Showing posts with label Article. Show all posts
Showing posts with label Article. Show all posts

Sunday, May 8, 2011

Best Practices for Speeding Up Your Web Site

Today I found a greate article for  best practices for making web pages fast.The list includes 34 best practices divided into 7 categories.

 1) Content

    * Minimize HTTP Requests
    * Reduce DNS Lookups
    * Avoid Redirects
    * Make Ajax Cacheable
    * Post-load Components
    * Preload Components
    * Reduce the Number of DOM Elements
    * Split Components Across Domains
    * Minimize the Number of iframes

2) Server

    * Use a Content Delivery Network
    * Add an Expires or a Cache-Control Header
    * Gzip Components
    * Configure ETags
    * Flush the Buffer Early
    * Use GET for AJAX Requests

3) CSS

    * Put Stylesheets at the Top
    * Avoid CSS Expressions
    * Choose over @import
    * Avoid Filters

4) Javascript

    * Put Scripts at the Bottom
    * Make JavaScript and CSS External
    * Minify JavaScript and CSS
    * Remove Duplicate Scripts
    * Minimize DOM Access
    * Develop Smart Event Handlers

5) Cookie

    * Reduce Cookie Size
    * Use Cookie-free Domains for Components

6) Images

    * Optimize Images
    * Optimize CSS Sprites
    * Don’t Scale Images in HTML
    * Make favicon.ico Small and Cacheable

7) Mobile

    * Keep Components under 25K
    * Pack Components into a Multipart Document

For details check out this

 

Sunday, February 14, 2010

Difference between "throw" and "throw ex" in .NET

Diffrence between throw and throw ex In this post i will show what is diffrence between throw and throw ex.
using System;
using System.Collections.Generic;
using System.Linq;
using System.Text;

namespace ExceptionGotcha
{

    public class Foo
    {
        /// <summary>
        /// Method that throw the exception.
        /// </summary>
        public static void MethodWithAttitude()
        {
            throw new ApplicationException();
        }
    }
    class Program
    {
        /// <summary>
        /// 
        /// </summary>
        static void Method()
        {
            try
            {
                Foo.MethodWithAttitude();
            }
            catch (Exception ex)
            {


                throw ex;
            }

        }
        static void Main(string[] args)
        {
            Method();

        }
    }
}
From the above code it is clear that exception is in the Foo class but if you execute this code then it will show exception in Program(Method) class.Where is the problem?.Let's modified the code little bit instead of throw ex put throw and instead of Exception ex put Exception and then execute the code it will show exception in Foo class. From above code it is clear that there is a diffrence between throw and throw ex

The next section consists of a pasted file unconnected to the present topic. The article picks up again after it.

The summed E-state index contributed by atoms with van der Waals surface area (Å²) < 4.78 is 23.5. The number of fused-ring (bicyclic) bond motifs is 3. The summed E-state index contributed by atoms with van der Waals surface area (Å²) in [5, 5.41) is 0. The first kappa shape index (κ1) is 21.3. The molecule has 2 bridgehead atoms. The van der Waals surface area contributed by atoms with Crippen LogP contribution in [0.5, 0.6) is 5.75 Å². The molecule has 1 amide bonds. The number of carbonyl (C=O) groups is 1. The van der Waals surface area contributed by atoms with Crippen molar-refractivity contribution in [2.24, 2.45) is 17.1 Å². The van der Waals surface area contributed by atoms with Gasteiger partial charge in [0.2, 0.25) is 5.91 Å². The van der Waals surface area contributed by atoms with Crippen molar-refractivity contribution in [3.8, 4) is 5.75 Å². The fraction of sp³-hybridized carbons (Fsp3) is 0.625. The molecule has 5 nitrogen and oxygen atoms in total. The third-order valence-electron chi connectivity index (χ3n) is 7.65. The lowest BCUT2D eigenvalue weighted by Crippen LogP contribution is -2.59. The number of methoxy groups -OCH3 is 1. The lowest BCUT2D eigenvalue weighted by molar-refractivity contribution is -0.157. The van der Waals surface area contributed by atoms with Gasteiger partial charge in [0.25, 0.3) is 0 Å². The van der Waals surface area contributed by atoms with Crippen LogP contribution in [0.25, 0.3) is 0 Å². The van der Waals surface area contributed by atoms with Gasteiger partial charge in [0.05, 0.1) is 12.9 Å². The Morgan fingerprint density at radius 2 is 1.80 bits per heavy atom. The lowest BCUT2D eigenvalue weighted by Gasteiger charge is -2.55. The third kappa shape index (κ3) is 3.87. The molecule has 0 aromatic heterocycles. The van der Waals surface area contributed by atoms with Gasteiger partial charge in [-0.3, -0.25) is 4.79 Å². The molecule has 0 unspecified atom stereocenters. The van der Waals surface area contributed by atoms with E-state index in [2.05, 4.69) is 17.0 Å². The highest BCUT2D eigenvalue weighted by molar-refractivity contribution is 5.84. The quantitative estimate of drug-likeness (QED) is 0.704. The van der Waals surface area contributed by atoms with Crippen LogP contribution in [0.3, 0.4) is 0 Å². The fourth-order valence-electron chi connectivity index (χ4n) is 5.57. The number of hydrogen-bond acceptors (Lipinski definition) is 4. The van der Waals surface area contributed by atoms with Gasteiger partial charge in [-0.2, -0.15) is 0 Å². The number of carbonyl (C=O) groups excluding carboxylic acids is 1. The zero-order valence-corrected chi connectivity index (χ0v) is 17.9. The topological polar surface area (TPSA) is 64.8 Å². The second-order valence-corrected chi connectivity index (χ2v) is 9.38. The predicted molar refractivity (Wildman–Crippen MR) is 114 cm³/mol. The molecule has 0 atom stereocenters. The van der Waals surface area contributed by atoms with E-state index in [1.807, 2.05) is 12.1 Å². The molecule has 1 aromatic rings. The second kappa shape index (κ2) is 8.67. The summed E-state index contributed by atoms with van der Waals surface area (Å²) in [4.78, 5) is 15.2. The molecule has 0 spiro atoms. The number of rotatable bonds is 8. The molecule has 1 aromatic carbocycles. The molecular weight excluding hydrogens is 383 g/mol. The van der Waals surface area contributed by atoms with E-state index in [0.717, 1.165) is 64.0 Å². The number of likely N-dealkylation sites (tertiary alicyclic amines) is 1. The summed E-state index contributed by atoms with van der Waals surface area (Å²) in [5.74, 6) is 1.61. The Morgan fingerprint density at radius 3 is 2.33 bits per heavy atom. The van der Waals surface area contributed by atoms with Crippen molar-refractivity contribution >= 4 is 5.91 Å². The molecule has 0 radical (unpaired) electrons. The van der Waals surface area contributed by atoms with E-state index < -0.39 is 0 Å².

1. throw ex resets the stack trace (so your errors would appear to originate from some other place)
  2. throw doesn't - the original stack trace would preserved.
  3. At MSIL level throw converted to rethrow

Tuesday, September 2, 2008

Adding a Context Menu to ASP.NET Controls

Although the context menu is a common element of most desktop applications, it is still fairly uncommon in Web application names because it doesn't map well to a server-based technology like ASP.NET. To get context menu functionality, your browser needs strong DHTML support and a rich eventing model, both of which you get in Microsoft® Internet Explorer 5.0 and newer versions, as well as in Netscape 6.0 and others. However, the various browsers' object models, although nearly identical in functionality, feature different members and names, and require you to map events and objects from one model to the other.
In this column, I'll create an ASP.NET context menu that addresses the Internet Explorer object model. Along the way, I'll call out features that can work with other browsers with some modifications. The code download for this column works with ASP.NET 1.x, but can be compiled under ASP.NET 2.0 Beta 1 as well. check out this link

Thursday, July 24, 2008

Building a DAL using Strongly Typed TableAdapters and DataTables in VS 2005 and ASP.NET 2.0

he word Dataset does not need introduction because it is one of most commonly used object in .net world. So proceeding with this assumption, a typed dataset is an object that derives from Dataset class and additionally it provides strongly typed access to its containing tables and columns. To justify the above line still in depth, to access tables and columns in a dataset we use, check out this link for more details

ADO.NET Tutorial

DO.NET is a set of computer software components that can be used by programmers to access data and data services. It is a part of the base class library that is included with the Microsoft .NET Framework. It is commonly used by programmers to access and modify data stored in relational database systems, though it can also be used to access data in non-relational sources. ADO.NET is sometimes considered an evolution of ActiveX Data Objects (ADO) technology, but was changed so extensively that it can be conceived of as an entirely new product. check out this link for more details

Three Tier Architecture with ASP.NET

Brian Mains talks about the GridView control in the context of 3-tier ASP.NET applications. Three Tier Architecture with ASP.NET